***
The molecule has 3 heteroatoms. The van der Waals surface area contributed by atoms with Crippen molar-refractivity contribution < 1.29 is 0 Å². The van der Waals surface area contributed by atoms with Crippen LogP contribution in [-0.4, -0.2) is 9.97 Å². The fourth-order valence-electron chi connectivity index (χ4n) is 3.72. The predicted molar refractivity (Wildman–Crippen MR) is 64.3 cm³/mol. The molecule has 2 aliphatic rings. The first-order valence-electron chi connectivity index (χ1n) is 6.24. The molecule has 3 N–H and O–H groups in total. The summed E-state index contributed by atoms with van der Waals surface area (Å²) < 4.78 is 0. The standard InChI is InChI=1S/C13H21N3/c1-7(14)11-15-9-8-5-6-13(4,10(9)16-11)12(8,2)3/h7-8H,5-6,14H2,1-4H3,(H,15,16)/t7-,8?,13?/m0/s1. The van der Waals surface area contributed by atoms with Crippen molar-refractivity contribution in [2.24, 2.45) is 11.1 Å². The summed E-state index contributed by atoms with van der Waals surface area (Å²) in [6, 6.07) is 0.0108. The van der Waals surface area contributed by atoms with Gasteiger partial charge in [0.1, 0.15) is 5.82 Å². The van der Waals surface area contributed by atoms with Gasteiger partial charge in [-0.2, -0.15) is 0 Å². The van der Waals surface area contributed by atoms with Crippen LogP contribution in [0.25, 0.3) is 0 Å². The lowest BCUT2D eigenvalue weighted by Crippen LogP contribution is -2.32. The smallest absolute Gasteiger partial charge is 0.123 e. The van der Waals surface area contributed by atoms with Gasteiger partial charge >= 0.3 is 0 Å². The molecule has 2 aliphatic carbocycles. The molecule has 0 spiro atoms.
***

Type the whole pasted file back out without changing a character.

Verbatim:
The molecule has 3 heteroatoms. The van der Waals surface area contributed by atoms with Crippen molar-refractivity contribution < 1.29 is 0 Å². The van der Waals surface area contributed by atoms with Crippen LogP contribution in [-0.4, -0.2) is 9.97 Å². The fourth-order valence-electron chi connectivity index (χ4n) is 3.72. The predicted molar refractivity (Wildman–Crippen MR) is 64.3 cm³/mol. The molecule has 2 aliphatic rings. The first-order valence-electron chi connectivity index (χ1n) is 6.24. The molecule has 3 N–H and O–H groups in total. The summed E-state index contributed by atoms with van der Waals surface area (Å²) < 4.78 is 0. The standard InChI is InChI=1S/C13H21N3/c1-7(14)11-15-9-8-5-6-13(4,10(9)16-11)12(8,2)3/h7-8H,5-6,14H2,1-4H3,(H,15,16)/t7-,8?,13?/m0/s1. The van der Waals surface area contributed by atoms with Crippen molar-refractivity contribution in [2.24, 2.45) is 11.1 Å². The summed E-state index contributed by atoms with van der Waals surface area (Å²) in [6, 6.07) is 0.0108. The van der Waals surface area contributed by atoms with Gasteiger partial charge in [0.1, 0.15) is 5.82 Å². The van der Waals surface area contributed by atoms with Gasteiger partial charge in [-0.2, -0.15) is 0 Å². The van der Waals surface area contributed by atoms with Crippen LogP contribution in [0.25, 0.3) is 0 Å². The lowest BCUT2D eigenvalue weighted by Crippen LogP contribution is -2.32. The smallest absolute Gasteiger partial charge is 0.123 e. The van der Waals surface area contributed by atoms with Gasteiger partial charge >= 0.3 is 0 Å². The molecule has 2 aliphatic carbocycles. The molecule has 0 spiro atoms.